Homelessness Solutions

How can we reduce homelessness or provide homeless people with basic housing?

What are the key words?

Reduce, homelessness, provide , basic housing.

What exactly needs to be solved?

Getting basic housing, supplies and food as sustainably as possible

What needs to be changed?

The stereotype on homeless people, the opportunities, and the conditions they live in.

What is causing the problem?

Lack of education, abuse, traumatic childhood, getting kicked out, no money, overpopulation,

Why do we need to solve it?

We need to solve homelessness to ensure the world’s population can live a healthy happy life with basic necessities and have all opportunities. Homelessness also causes pollution, dirty streets and many more problems. Solving homelessness can help everyone, there would be more employment and jobs created. We need to solve homelessness, so the issue does not grow and escalate in the future and we can sustain basic human needs for everyone. 

Research, gather and analyse as much knowledge and information about the problem as you can. 

Who is at risk of homelessness? 

There are certain groups in society that are more vulnerable than the general population. 

Aboriginal and Torres Strait Islander people make up only 3.3% of the Australian population. However, 20% of all people experiencing homelessness identify as Aboriginal and Torres Strait Islanders.  They also experience much higher rates of overcrowding. 

Children and young people living with a single parent or fleeing family and domestic violence are particularly vulnerable to homelessness. In the 2018-2019 period, 18% of people who received assistance from specialist homelessness services were under the age of 25. Additionally, children under the age of nine were overrepresented among children who received assistance from a homelessness service. 

Older women aged 55 and over have high levels of homeless and the proportion of older women experiencing homelessness continues to increase, with a rise of over 30% in the past five years. Additionally, older women experiencing homelessness are typically hidden from view, with many moving between family or friends or are accommodated in overcrowded dwellings. 

Domestic violence is one of the leading causes of homelessness in Australia and is one of the main reasons people seek support from specialist homelessness services. In the 2018-2019period, 40% of people in search of accommodation at specialist homelessness services had experienced domestic and family violence. This threat to their safety means that many women and their children are forced to leave their homes, often with nowhere to go.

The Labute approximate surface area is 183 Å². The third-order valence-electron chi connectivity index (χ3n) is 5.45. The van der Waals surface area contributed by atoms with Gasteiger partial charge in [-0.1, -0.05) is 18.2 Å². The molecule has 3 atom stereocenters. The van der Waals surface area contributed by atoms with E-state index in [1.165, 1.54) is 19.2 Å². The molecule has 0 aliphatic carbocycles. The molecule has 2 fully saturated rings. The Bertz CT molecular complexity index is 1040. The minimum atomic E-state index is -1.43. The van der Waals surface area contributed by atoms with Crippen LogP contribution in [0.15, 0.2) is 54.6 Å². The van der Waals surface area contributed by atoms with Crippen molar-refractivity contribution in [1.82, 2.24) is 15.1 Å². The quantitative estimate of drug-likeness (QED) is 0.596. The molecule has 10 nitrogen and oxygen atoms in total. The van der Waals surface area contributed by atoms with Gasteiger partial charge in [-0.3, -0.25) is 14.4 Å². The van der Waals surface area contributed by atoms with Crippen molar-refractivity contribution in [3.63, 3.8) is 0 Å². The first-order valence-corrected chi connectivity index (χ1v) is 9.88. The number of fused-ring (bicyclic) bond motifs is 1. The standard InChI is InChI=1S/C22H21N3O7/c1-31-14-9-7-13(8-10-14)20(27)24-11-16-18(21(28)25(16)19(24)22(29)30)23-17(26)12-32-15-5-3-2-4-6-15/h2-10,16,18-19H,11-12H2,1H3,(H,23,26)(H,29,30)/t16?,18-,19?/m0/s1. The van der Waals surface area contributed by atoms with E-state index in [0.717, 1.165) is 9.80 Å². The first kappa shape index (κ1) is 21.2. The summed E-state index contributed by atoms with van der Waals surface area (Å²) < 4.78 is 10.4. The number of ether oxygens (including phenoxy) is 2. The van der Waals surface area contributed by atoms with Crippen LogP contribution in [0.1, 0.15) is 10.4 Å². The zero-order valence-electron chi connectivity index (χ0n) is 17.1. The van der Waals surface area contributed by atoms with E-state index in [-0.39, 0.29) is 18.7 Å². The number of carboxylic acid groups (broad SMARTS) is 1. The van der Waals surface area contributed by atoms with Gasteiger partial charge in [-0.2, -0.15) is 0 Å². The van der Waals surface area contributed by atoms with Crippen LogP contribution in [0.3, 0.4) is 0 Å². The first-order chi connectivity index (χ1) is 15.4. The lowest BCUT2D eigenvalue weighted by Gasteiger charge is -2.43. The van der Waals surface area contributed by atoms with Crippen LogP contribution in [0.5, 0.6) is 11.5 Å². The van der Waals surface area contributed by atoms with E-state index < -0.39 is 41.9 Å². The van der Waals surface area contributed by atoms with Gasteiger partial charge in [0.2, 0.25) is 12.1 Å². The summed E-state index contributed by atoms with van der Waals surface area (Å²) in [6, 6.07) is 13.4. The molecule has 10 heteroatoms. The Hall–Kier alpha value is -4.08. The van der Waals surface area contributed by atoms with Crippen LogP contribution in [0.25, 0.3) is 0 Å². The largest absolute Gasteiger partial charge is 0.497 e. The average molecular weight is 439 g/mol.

The common public perception of a homeless person is an older man with a drinking or drug problem who sleeps in an inner-city park or street. However, we know from our experience and Australian Census figures there is no “typical” homeless person. 

Homelessness can affect men, women and children from a wide range of backgrounds that are living in our cities, suburbs and country towns. 

The problem of homelessness is that it is often masked by the fact that homeless people move from one temporary solution to another, making do until they are able to find permanent accommodation. 

These ‘hidden homeless’ people move between the homes of family members or, as is often the case with young people who ‘couch surf’ with a series of friends. They stay in refuges, boarding houses, cheap motels, caravans and even cars. As you can imagine, such uncertainty often diminishes on a person’s self-worth and significantly reduces their capacity to go to school, find work and stay healthy. 

Homelessness therefore comes at a high social and economic cost to our society, which is why its prevention is so vital. 

How will you create a solution? 

– Use old apartment blocks 

– Get them mental health checks and assistance  

-Accept donations of furniture, clothing and food 

-In return the homeless will try find a job and get their life back on track 

-Government funding and donations  

What is your solution? 

Providing basic housing and needs to assist the homeless to get their life back on track. In return for housing, the homeless will try to get jobs to pay off some rent. 

How will it work? 

Make people sign an agreement to live up to their end of the deal and if a standard isn’t met then their house will be taken. 

Why will it work? 

It will work because there is a sense of motivation and purpose to work. It will also work because the homeless will want a house and basic needs which encourages the homeless to work and earn money.

How can you test the solution? 

Experiment with a smaller group to outline what works and what doesn’t. Once problems are fixed the solution can go into action.

Can you re-design and make it better? 

Yes, we can re-design to ensure there is more capacity and less government money spent.